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We are a worldwide social network of freethinkers, atheists, agnostics and secular humanists.

The extraordinary Uruguayan president, José Mujica

José "Pepe" Mujica, 77, is possibly the world's most atypical politician. He used to be an urban guerrilla fighter and spent 14 years in prison during the military dictatorship in the 70s, 80s. A few years after his release from prison (amnesty was granted to political prisoners after the dictatorship ended and democracy returned), he was elected to Congress and then became a member of the Uruguayan Senate. He has been President since 2010 (Uruguay has 5 year Presidential terms). He does not live in the Presidential Palace, but on his wife's fruit and vegetable farm in the outskirts of Montevideo. He drives an old VW "beetle". He donates 90% of his Presidential salary to charity. Under his mandate, Uruguay has prospered economically and socially. He is a socialist for sure, but knows how to use capitalism when it helps everyone. The unemployment rate in Uruguay is lower than that of the US at the moment. And he is an ATHEIST! Though he cloaks his atheism in a "could be" attitude, though it's pretty clear he is not a believer.

I found this article about him, written in English, and I thought you guys might enjoy it.

Op-Ed: 'Pepe' Mujica — Definitely not your average politician

Igor
By Igor I. Solar
Sep 26, 2012 in Politics

Montevideo - José Mujica, president of Uruguay, has been described as the world’s poorest and most generous political leader; he donates about 90% of his salary to charities, lives in a modest house at his wife’s flower farm, and drives a 1987 VW Beetle.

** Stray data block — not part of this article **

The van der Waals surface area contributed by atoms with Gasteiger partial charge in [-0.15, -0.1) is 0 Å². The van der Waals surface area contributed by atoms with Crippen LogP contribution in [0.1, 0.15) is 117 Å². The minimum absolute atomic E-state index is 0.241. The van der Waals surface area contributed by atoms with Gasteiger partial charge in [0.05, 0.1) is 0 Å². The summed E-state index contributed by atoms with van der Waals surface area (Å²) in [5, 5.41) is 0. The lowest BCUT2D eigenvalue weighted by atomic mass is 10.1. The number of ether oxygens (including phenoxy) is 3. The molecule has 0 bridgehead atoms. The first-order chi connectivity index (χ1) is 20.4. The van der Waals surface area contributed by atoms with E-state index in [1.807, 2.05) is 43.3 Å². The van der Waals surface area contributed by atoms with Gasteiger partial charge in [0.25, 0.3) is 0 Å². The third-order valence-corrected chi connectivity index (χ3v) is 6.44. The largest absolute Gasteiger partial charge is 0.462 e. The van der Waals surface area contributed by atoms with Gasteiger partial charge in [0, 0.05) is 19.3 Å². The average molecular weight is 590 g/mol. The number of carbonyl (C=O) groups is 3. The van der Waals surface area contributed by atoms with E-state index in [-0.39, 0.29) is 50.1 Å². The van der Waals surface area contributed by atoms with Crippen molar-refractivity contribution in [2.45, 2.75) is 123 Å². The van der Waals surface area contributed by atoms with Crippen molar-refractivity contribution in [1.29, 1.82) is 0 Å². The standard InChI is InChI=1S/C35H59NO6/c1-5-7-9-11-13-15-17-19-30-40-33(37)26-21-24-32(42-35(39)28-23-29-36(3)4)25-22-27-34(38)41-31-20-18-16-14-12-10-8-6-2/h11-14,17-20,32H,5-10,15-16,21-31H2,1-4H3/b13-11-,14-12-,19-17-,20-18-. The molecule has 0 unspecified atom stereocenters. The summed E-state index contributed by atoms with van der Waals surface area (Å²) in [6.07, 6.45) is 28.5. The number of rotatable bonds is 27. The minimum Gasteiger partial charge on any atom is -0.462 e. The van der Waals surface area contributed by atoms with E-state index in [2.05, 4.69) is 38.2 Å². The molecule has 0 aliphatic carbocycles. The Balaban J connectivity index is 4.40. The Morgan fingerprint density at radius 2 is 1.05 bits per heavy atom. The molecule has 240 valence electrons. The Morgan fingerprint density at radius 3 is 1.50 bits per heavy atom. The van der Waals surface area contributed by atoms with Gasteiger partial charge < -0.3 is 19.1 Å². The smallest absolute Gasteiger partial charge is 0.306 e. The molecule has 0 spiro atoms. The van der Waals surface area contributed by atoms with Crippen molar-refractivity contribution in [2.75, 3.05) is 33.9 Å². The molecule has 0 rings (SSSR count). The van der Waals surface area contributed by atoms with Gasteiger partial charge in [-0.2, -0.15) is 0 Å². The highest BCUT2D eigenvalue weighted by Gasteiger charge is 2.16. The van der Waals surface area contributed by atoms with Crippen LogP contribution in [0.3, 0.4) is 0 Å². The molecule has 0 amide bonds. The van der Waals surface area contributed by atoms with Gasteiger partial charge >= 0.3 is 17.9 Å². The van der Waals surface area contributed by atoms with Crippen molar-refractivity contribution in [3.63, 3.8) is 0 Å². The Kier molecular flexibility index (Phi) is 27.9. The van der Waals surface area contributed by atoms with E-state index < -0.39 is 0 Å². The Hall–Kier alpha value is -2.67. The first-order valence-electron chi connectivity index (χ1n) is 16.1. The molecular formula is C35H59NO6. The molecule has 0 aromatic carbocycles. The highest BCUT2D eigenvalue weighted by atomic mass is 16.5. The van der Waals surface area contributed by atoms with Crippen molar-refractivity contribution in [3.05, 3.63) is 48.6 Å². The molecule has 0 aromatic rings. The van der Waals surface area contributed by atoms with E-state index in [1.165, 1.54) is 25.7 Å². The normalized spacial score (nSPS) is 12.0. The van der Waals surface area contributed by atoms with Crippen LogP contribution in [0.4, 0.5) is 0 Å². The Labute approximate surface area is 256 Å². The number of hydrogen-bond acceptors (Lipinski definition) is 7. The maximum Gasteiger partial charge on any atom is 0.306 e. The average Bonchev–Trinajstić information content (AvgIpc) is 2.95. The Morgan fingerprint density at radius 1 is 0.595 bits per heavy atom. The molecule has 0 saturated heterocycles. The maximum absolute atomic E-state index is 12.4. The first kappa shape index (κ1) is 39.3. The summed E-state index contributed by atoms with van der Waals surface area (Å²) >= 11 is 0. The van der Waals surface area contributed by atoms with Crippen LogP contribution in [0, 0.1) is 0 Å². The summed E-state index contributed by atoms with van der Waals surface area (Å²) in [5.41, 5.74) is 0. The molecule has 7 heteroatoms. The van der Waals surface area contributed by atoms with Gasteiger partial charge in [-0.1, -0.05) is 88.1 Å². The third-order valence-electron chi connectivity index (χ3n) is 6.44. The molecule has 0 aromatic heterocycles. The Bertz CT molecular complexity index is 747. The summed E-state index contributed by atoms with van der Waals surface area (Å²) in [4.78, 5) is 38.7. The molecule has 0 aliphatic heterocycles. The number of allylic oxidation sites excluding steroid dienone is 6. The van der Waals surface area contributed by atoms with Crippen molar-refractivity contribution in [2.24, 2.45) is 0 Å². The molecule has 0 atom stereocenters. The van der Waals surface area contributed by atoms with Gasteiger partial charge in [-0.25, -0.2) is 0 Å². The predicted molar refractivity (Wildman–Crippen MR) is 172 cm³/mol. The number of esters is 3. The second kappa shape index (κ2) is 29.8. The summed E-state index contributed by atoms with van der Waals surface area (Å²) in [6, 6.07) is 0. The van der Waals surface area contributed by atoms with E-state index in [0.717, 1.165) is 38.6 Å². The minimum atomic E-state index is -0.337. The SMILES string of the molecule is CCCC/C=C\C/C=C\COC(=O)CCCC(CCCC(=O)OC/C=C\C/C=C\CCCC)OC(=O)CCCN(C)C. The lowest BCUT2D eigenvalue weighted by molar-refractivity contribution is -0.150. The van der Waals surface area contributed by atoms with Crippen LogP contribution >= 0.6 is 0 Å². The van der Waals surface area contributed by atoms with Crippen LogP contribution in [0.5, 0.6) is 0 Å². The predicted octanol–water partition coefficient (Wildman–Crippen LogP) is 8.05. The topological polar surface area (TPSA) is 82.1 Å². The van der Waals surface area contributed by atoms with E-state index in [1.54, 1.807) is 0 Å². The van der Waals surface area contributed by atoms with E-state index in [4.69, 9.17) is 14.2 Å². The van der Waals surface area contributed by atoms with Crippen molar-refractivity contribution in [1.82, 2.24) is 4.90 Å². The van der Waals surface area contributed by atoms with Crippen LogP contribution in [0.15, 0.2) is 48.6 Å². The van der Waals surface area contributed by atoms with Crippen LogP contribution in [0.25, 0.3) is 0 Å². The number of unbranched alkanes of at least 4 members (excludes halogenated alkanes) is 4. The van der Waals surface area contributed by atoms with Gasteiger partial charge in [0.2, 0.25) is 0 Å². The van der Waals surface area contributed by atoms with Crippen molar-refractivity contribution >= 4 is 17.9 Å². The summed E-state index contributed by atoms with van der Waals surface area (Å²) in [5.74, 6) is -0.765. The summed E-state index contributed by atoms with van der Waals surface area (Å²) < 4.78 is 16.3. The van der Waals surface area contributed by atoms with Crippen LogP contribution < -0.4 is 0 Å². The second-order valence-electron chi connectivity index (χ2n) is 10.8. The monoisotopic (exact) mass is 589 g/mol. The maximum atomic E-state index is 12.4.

José Mujica, 77, is an atypical politician. Uruguayans know him as "Pepe" and just about everyone in the country agrees that, in everyday life, he’s a citizen like any other, except he doesn’t have a bank account and has very few debts. He lists an old VW Beetle as his only personal asset, although he also gets to use, as official transport vehicle, a humble Chevrolet Corsa which he calls “the Presidential car”. By law, Mujica’s annual salary is about US$ 150,000. Pepe keeps 10% of it for personal expenses and transfers the rest to a Foundation administered by the Movement of Popular Participation, his political left-wing organization, which supports small productive enterprises and NGOs working on housing developments for the poor. That leaves Mujica about US$ 1,250 a month.
“I do fine with that amount; I have to do fine because there are many Uruguayans who live with much less,”